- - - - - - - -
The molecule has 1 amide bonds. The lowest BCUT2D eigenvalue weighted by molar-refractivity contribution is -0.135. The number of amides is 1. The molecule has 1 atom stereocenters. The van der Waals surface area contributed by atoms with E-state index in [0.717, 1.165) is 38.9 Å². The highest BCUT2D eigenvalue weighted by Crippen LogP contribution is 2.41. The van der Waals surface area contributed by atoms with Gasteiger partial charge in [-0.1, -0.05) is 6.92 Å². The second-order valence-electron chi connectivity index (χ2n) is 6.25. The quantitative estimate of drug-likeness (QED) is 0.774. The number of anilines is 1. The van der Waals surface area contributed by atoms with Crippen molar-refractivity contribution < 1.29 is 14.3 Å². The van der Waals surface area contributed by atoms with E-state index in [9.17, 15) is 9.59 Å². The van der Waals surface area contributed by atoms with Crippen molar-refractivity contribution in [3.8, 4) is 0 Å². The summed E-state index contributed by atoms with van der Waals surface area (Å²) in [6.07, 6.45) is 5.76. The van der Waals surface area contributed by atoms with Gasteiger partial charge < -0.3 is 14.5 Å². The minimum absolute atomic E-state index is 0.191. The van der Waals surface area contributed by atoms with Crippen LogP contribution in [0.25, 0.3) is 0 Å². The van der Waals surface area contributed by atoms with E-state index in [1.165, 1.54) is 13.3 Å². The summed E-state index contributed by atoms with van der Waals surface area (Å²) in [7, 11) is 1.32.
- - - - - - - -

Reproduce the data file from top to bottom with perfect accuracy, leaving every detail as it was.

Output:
The molecule has 1 amide bonds. The lowest BCUT2D eigenvalue weighted by molar-refractivity contribution is -0.135. The number of amides is 1. The molecule has 1 atom stereocenters. The van der Waals surface area contributed by atoms with E-state index in [0.717, 1.165) is 38.9 Å². The highest BCUT2D eigenvalue weighted by Crippen LogP contribution is 2.41. The van der Waals surface area contributed by atoms with Gasteiger partial charge in [-0.1, -0.05) is 6.92 Å². The second-order valence-electron chi connectivity index (χ2n) is 6.25. The quantitative estimate of drug-likeness (QED) is 0.774. The number of anilines is 1. The van der Waals surface area contributed by atoms with Crippen molar-refractivity contribution < 1.29 is 14.3 Å². The van der Waals surface area contributed by atoms with E-state index in [9.17, 15) is 9.59 Å². The van der Waals surface area contributed by atoms with Crippen molar-refractivity contribution in [3.8, 4) is 0 Å². The summed E-state index contributed by atoms with van der Waals surface area (Å²) in [6.07, 6.45) is 5.76. The van der Waals surface area contributed by atoms with Gasteiger partial charge < -0.3 is 14.5 Å². The minimum absolute atomic E-state index is 0.191. The van der Waals surface area contributed by atoms with Crippen LogP contribution in [0.25, 0.3) is 0 Å². The van der Waals surface area contributed by atoms with E-state index in [1.165, 1.54) is 13.3 Å². The summed E-state index contributed by atoms with van der Waals surface area (Å²) in [7, 11) is 1.32.